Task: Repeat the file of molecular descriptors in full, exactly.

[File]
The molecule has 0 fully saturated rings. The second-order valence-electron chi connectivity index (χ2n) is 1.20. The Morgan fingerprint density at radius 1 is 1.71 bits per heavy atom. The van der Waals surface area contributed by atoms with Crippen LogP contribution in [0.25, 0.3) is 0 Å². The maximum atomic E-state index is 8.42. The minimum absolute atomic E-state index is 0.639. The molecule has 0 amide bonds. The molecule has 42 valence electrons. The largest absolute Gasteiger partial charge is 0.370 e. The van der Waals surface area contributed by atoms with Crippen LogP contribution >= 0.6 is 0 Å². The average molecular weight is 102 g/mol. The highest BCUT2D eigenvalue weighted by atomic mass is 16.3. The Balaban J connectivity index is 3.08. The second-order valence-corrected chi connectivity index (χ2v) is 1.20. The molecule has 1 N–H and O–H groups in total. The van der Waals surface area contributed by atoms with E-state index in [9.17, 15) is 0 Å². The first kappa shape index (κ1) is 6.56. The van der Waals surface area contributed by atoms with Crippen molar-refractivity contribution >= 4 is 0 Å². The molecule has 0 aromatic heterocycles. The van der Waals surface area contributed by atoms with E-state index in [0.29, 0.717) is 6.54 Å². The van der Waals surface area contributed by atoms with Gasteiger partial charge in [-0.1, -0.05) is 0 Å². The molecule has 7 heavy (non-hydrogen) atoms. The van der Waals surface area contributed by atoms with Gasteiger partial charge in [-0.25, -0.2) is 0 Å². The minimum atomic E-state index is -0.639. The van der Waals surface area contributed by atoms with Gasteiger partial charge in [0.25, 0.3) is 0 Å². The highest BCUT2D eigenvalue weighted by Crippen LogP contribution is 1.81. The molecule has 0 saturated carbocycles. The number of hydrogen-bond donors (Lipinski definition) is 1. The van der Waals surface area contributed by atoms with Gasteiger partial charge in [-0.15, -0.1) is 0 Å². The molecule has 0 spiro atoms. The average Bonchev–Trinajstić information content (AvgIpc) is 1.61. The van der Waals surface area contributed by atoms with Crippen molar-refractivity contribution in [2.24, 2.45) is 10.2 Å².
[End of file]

The molecule has 0 fully saturated rings. The second-order valence-electron chi connectivity index (χ2n) is 1.20. The Morgan fingerprint density at radius 1 is 1.71 bits per heavy atom. The van der Waals surface area contributed by atoms with Crippen LogP contribution in [0.25, 0.3) is 0 Å². The maximum atomic E-state index is 8.42. The minimum absolute atomic E-state index is 0.639. The molecule has 0 amide bonds. The molecule has 42 valence electrons. The largest absolute Gasteiger partial charge is 0.370 e. The van der Waals surface area contributed by atoms with Crippen LogP contribution >= 0.6 is 0 Å². The average molecular weight is 102 g/mol. The highest BCUT2D eigenvalue weighted by atomic mass is 16.3. The Balaban J connectivity index is 3.08. The second-order valence-corrected chi connectivity index (χ2v) is 1.20. The molecule has 1 N–H and O–H groups in total. The van der Waals surface area contributed by atoms with E-state index in [9.17, 15) is 0 Å². The first kappa shape index (κ1) is 6.56. The van der Waals surface area contributed by atoms with Crippen molar-refractivity contribution >= 4 is 0 Å². The molecule has 0 aromatic heterocycles. The van der Waals surface area contributed by atoms with E-state index in [0.29, 0.717) is 6.54 Å². The van der Waals surface area contributed by atoms with Gasteiger partial charge in [-0.1, -0.05) is 0 Å². The molecule has 7 heavy (non-hydrogen) atoms. The van der Waals surface area contributed by atoms with Gasteiger partial charge in [-0.25, -0.2) is 0 Å². The minimum atomic E-state index is -0.639. The van der Waals surface area contributed by atoms with Gasteiger partial charge in [0.25, 0.3) is 0 Å². The highest BCUT2D eigenvalue weighted by Crippen LogP contribution is 1.81. The molecule has 0 saturated carbocycles. The number of hydrogen-bond donors (Lipinski definition) is 1. The van der Waals surface area contributed by atoms with Gasteiger partial charge in [-0.15, -0.1) is 0 Å². The molecule has 0 spiro atoms. The average Bonchev–Trinajstić information content (AvgIpc) is 1.61. The van der Waals surface area contributed by atoms with Crippen molar-refractivity contribution in [2.24, 2.45) is 10.2 Å².